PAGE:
Sunday, September 30, 2007,9:43 PM
The Kingdom vs. Utopia
Does believing in the mission that Christ gave us imply that one has liberal Utopian leanings or progressive delusions of grandeur? It's a question that I seem to encounter quite often these days. Generally the argument proceeds something like - all you emergent types are too tied to progressive liberal politics so therefore you think the government will save you and usher us into a perfect Utopian future (which is really a modern conception of progress anyway...). Or something similar along those lines. This is generally followed by some sermon on how we as Christians a should not corrupt ourselves (or the gospel) by getting involved in politics. Or at least about how we should only focus on trying to help those we have a personal relationship with - in our local community.

Don't get me wrong - I don't think the government can save us or bring about a perfect world. No one political party has all the answers or will automatically make this world a better place. But I don't think that is reason to just abandon politics or give up altogether. And (as I've mentioned before) I don't think working to bring God's Kingdom "on earth as it is in heaven" can just be written off as the modern myth of progress either.

To take to heart Jesus' command to "go and make disciples of all nations, baptizing them in the name of the Father and of the Son and of the Holy Spirit, and teaching them to obey everything I have commanded you" - would imply that one actually believes that it can be done. If we are following in the way of Christ, living out the Kingdom values, and teaching others about the things Jesus taught then part of the idea is that we are attempting to make this world a better place. If we follow in Jesus' footsteps to "preach good news to the poor, to proclaim freedom for the prisoners, and recovery of sight for the blind, to release the oppressed, to proclaim the year of the Lord's favor" then we should be actively working for those things believing that God has the power to make them happen. So in seeking to feed the hungry, to heal those with AIDS, to stop sexual exploitation of children, and to end slave like conditions in the factories we are not just buying into liberal ideas of progress through science, we are following Christ's commands.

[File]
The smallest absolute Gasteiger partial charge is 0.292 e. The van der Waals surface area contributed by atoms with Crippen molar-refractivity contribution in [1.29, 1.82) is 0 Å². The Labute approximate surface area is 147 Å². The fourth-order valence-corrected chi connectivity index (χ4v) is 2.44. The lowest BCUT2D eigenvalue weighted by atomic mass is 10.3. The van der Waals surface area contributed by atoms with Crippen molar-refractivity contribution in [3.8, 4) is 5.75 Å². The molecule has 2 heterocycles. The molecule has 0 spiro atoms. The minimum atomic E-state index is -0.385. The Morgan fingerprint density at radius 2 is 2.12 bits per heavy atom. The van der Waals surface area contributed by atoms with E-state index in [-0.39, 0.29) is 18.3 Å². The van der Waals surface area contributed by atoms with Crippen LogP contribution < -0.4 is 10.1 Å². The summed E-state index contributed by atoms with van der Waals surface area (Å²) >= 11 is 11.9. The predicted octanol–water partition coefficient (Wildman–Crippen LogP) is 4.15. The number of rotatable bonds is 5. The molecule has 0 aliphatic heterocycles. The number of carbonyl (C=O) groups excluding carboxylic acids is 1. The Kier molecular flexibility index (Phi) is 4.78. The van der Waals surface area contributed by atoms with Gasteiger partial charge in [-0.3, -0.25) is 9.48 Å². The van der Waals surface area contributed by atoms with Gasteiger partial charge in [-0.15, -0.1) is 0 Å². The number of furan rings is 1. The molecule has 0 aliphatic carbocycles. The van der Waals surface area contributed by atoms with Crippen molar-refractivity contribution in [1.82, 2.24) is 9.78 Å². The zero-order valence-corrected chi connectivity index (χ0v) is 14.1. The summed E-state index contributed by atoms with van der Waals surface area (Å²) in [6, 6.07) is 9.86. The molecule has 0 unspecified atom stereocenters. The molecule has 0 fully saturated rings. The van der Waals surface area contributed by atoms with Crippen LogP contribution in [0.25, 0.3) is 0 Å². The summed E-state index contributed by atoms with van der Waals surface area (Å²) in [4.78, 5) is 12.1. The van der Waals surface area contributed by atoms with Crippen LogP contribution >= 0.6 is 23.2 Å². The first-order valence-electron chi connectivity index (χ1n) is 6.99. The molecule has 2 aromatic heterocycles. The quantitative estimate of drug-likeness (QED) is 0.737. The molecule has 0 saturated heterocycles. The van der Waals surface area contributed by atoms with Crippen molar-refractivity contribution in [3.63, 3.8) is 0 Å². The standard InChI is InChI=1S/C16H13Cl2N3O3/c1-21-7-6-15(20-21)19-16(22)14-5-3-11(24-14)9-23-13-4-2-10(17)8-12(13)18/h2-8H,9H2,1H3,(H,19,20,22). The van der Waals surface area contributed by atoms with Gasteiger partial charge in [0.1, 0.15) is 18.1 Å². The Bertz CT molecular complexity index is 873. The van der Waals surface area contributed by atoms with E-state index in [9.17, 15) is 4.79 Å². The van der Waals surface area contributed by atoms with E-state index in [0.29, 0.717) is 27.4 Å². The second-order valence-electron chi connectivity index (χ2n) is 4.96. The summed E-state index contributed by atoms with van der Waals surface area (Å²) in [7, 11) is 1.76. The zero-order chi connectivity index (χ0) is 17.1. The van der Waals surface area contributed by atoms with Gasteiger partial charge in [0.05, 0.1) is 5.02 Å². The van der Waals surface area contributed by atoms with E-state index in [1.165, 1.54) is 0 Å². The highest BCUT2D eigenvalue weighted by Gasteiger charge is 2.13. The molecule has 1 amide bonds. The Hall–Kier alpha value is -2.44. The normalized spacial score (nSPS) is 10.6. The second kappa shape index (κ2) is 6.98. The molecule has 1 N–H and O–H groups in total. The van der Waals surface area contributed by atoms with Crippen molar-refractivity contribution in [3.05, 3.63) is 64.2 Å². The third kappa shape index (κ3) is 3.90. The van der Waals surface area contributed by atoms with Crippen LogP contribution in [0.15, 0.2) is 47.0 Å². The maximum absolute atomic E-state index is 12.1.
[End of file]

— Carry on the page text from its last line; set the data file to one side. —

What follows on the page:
But apparently to think that any of that will actually work is wishful Utopian thinking. And to think that the government or technology might assist in bringing those things about is to place our faith for salvation in such organizations. At least, so I have heard. But I'm not buying it.

The world is broken - God's kingdom is not on earth as it is in heaven. And often it has been the very people who claim to follow Christ that have caused the brokenness. If there is something that can be done to bring healing and reconciliation to the World, is it not a good thing to do it? And if a big organization or a government (many of whom caused the problems to begin with) are in a position to help heal the ills of the world, why the hell would I not support that? Even Jesus when the disciples reported that they had seen a man driving out demons in his name said, "Do not stop him, for whoever is not against you is for you."

I don't think the government will save us or that they have all the answers. I don't think that the world will just get better and better because of the wonders of technology. I am not deluded into thinking that Utopia will just appear if enough people vote a certain way and start recycling. But I do believe in Jesus and the mission he has called us to. I do believe that as Christians we are expected to care for others and to stop the injustices in this world. And I have no problem using the government or technology to help make that happen if that is what it takes. The mission is bigger than the fear of being consumed by an secular agenda of progress. And if working to make Kingdom values a reality gets dismissed as an Utopian delusion, I really don't care. I'll just keep on following Jesus.